Tanzania is a land of intriguing contrasts. Some of the most remote and wild game reserves in Africa lie alongside towering mountains and ancient great lakes, while just off the coast you’ll find a tropical island getaway that rivals the Caribbean. Tanzania really captures the spirit of Africa, a continent which is as diverse as it is complex. There are two safari regions here: the northern circuit and the southern circuit. We breakdown the most popular safari destinations in this captivating country.

Serengeti National Park

The Serengeti in northwestern Tanzania is perhaps the most romantic of Africa’s game reserves. Its very name is enchanting, derived from the Maasai language and meaning “endless plains.” Along with the Maasai Mara in Kenya, it is the site of the Great Migration of 2 million wildebeest along with zebra and gazelle, who each year move in a loop between the reserves in search of grazing. They are stalked by numerous predators on the hunt, which only adds to the spectacle of the “greatest wildlife show on earth.”

But the Great Migration is not the only reason to visit the Serengeti. Alongside the endless plains, this vast ecosystem is made up of riverine forest and woodlands interrupted only by Ol Doinyo Lengai, the sole active volcano in the area. It’s home to the Big 5 as well as giraffe, cheetah, spotted hyena and other favourites from The Lion King, the beloved movie that is set right here in the Serengeti. It’s also a wildlife photographer’s paradise, renowned for its beautiful scenery and copious opportunities to capture wildlife on film.

Quick facts: the Serengeti hosts around 400 000 visitors each year, the majority of whom come from June to October to see the migration. November to March is also an excellent time to visit, when the plains illuminate in lush green vegetation and baby animals are born.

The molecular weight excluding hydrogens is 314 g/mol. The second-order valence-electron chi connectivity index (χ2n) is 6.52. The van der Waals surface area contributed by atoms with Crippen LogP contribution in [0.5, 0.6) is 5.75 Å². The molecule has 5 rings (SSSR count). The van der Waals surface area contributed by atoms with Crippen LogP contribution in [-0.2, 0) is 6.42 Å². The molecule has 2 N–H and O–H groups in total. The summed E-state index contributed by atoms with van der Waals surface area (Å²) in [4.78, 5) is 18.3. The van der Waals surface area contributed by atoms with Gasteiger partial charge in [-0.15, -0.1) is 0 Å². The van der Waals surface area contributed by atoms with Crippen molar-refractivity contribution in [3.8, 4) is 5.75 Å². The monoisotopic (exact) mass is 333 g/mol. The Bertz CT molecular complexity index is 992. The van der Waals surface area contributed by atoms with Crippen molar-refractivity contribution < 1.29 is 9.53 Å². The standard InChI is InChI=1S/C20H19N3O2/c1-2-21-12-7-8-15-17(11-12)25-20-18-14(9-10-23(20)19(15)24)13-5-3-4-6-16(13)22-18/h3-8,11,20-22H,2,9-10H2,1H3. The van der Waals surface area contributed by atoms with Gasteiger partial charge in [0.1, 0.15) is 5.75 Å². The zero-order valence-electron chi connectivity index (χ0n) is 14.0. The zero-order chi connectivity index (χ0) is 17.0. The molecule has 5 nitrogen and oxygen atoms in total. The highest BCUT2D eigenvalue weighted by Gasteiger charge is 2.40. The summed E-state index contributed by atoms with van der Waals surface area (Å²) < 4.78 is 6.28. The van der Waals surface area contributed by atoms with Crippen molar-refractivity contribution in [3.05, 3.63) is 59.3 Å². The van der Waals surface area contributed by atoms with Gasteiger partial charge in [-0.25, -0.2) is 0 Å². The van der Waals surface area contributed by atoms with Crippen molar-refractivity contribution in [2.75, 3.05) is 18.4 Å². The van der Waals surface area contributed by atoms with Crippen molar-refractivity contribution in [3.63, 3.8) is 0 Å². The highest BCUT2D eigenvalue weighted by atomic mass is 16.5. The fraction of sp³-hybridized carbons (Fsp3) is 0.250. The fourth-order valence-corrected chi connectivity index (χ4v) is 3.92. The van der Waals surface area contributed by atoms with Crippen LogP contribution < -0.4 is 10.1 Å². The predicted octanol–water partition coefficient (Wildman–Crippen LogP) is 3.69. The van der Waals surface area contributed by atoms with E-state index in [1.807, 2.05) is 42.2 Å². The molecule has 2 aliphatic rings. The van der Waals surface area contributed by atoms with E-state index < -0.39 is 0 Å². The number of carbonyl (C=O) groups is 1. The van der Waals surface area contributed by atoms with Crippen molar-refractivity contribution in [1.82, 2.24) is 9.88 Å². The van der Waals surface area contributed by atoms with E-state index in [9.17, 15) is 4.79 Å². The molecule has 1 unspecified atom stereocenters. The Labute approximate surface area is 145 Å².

Ngorongoro Conservation Area

Ngorongoro is one of the Seven Natural Wonders of Africa, an extraordinary reserve located in the ancient volcanic Ngorongoro crater in northern Tanzania. Not only is the crater the largest intact and unfilled caldera in the world, it is surrounded by a 600m high wall, creating a natural sanctuary for the 25 000 large game animals that live within it. It’s one of the few places in Africa where you can see the Big 5 in a single day.

The centre of this magical ecosystem is the alkaline crater lake which nourishes the lush grasses of the 260 square kilometre region. It provides blue-green algae that is the primary food source on the food chain, feeding hundreds of thousands of flamingos who gather on the lake’s shores. The Conservation Area is both an established wildlife sanctuary and a UNESCO World Heritage Site, making it the only region in the country that allows the cohabitation of humans with protected wildlife.

What’s in a name: the region was named by the Maasai people after the sound that cowbells made as their cattle grazed in the old pastoral lands…”ngoro, ngoro, ngoro….”

Tarangire National Park

Northern Tanzania is where the hottest safari action is at. Tarangire is next on this safari circuit; a reserve that is still well known but generally quieter than its neighbours. Located in the Manyara region, this park is famed for its incredible concentrations of wildlife and breathtaking landscapes. It’s often a delightful surprise for travellers, especially if you stay for 2 days to really experience it, rather than follow the crowds who spend just one morning or afternoon on a game drive.